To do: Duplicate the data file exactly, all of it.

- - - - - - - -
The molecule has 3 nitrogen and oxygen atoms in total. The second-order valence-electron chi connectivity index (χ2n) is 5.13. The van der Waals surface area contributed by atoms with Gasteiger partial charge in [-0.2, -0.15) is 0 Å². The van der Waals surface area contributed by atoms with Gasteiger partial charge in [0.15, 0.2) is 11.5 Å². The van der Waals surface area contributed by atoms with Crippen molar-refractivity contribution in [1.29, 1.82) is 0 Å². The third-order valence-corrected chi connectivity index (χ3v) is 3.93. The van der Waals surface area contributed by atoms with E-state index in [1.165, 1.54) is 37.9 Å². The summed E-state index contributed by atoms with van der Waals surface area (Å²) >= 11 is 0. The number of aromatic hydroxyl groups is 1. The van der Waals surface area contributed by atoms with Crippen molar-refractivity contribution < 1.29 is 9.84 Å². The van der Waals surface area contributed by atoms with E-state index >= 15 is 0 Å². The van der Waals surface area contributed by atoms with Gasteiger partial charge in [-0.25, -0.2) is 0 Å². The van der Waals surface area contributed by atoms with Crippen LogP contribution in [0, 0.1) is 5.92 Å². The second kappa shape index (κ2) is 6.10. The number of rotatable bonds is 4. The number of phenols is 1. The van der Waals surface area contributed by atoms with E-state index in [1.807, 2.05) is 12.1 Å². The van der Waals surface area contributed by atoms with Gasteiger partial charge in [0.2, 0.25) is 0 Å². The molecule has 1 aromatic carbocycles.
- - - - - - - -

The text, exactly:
The molecule has 3 nitrogen and oxygen atoms in total. The second-order valence-electron chi connectivity index (χ2n) is 5.13. The van der Waals surface area contributed by atoms with Gasteiger partial charge in [-0.2, -0.15) is 0 Å². The van der Waals surface area contributed by atoms with Gasteiger partial charge in [0.15, 0.2) is 11.5 Å². The van der Waals surface area contributed by atoms with Crippen molar-refractivity contribution in [1.29, 1.82) is 0 Å². The third-order valence-corrected chi connectivity index (χ3v) is 3.93. The van der Waals surface area contributed by atoms with E-state index in [1.165, 1.54) is 37.9 Å². The summed E-state index contributed by atoms with van der Waals surface area (Å²) >= 11 is 0. The number of aromatic hydroxyl groups is 1. The van der Waals surface area contributed by atoms with Crippen molar-refractivity contribution < 1.29 is 9.84 Å². The van der Waals surface area contributed by atoms with E-state index >= 15 is 0 Å². The van der Waals surface area contributed by atoms with Gasteiger partial charge in [-0.25, -0.2) is 0 Å². The van der Waals surface area contributed by atoms with Crippen LogP contribution in [0, 0.1) is 5.92 Å². The second kappa shape index (κ2) is 6.10. The number of rotatable bonds is 4. The number of phenols is 1. The van der Waals surface area contributed by atoms with E-state index in [1.807, 2.05) is 12.1 Å². The van der Waals surface area contributed by atoms with Gasteiger partial charge in [0.2, 0.25) is 0 Å². The molecule has 1 aromatic carbocycles.